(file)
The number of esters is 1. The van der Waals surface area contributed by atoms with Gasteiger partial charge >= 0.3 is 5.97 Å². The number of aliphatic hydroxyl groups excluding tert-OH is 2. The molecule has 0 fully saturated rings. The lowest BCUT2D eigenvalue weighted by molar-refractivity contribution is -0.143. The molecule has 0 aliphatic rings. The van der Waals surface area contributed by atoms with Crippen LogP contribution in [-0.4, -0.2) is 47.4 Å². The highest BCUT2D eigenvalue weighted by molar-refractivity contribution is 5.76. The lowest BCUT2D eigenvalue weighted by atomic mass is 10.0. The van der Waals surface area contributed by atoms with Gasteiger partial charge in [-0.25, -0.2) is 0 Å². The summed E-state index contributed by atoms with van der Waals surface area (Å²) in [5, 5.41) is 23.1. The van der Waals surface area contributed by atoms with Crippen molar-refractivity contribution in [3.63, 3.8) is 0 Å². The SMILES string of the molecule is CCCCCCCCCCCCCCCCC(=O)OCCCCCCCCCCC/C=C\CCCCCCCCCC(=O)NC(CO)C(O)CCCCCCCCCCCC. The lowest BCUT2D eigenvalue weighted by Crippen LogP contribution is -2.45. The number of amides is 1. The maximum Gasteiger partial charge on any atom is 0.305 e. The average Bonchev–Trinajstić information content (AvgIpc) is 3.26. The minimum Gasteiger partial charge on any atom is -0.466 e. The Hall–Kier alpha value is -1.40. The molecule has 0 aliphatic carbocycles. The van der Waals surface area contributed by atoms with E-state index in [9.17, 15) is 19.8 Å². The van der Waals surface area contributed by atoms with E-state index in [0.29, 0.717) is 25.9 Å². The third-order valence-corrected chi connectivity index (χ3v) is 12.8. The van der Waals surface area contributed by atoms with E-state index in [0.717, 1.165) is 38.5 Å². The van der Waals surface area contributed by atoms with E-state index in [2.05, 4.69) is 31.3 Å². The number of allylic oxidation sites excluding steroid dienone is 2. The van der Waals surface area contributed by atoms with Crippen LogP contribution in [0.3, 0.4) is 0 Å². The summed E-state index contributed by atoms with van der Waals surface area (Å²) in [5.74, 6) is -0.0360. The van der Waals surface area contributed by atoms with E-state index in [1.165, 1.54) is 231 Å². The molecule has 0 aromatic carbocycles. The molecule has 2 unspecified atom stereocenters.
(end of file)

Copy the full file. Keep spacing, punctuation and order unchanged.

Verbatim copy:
The number of esters is 1. The van der Waals surface area contributed by atoms with Gasteiger partial charge >= 0.3 is 5.97 Å². The number of aliphatic hydroxyl groups excluding tert-OH is 2. The molecule has 0 fully saturated rings. The lowest BCUT2D eigenvalue weighted by molar-refractivity contribution is -0.143. The molecule has 0 aliphatic rings. The van der Waals surface area contributed by atoms with Crippen LogP contribution in [-0.4, -0.2) is 47.4 Å². The highest BCUT2D eigenvalue weighted by molar-refractivity contribution is 5.76. The lowest BCUT2D eigenvalue weighted by atomic mass is 10.0. The van der Waals surface area contributed by atoms with Gasteiger partial charge in [-0.25, -0.2) is 0 Å². The summed E-state index contributed by atoms with van der Waals surface area (Å²) in [5, 5.41) is 23.1. The van der Waals surface area contributed by atoms with Crippen molar-refractivity contribution in [3.63, 3.8) is 0 Å². The SMILES string of the molecule is CCCCCCCCCCCCCCCCC(=O)OCCCCCCCCCCC/C=C\CCCCCCCCCC(=O)NC(CO)C(O)CCCCCCCCCCCC. The lowest BCUT2D eigenvalue weighted by Crippen LogP contribution is -2.45. The number of amides is 1. The maximum Gasteiger partial charge on any atom is 0.305 e. The average Bonchev–Trinajstić information content (AvgIpc) is 3.26. The minimum Gasteiger partial charge on any atom is -0.466 e. The Hall–Kier alpha value is -1.40. The molecule has 0 aliphatic carbocycles. The van der Waals surface area contributed by atoms with E-state index in [9.17, 15) is 19.8 Å². The van der Waals surface area contributed by atoms with E-state index in [0.29, 0.717) is 25.9 Å². The third-order valence-corrected chi connectivity index (χ3v) is 12.8. The van der Waals surface area contributed by atoms with E-state index in [0.717, 1.165) is 38.5 Å². The van der Waals surface area contributed by atoms with E-state index in [2.05, 4.69) is 31.3 Å². The number of allylic oxidation sites excluding steroid dienone is 2. The van der Waals surface area contributed by atoms with Crippen LogP contribution in [0.3, 0.4) is 0 Å². The summed E-state index contributed by atoms with van der Waals surface area (Å²) in [5.74, 6) is -0.0360. The van der Waals surface area contributed by atoms with E-state index in [1.165, 1.54) is 231 Å². The molecule has 0 aromatic carbocycles. The molecule has 2 unspecified atom stereocenters.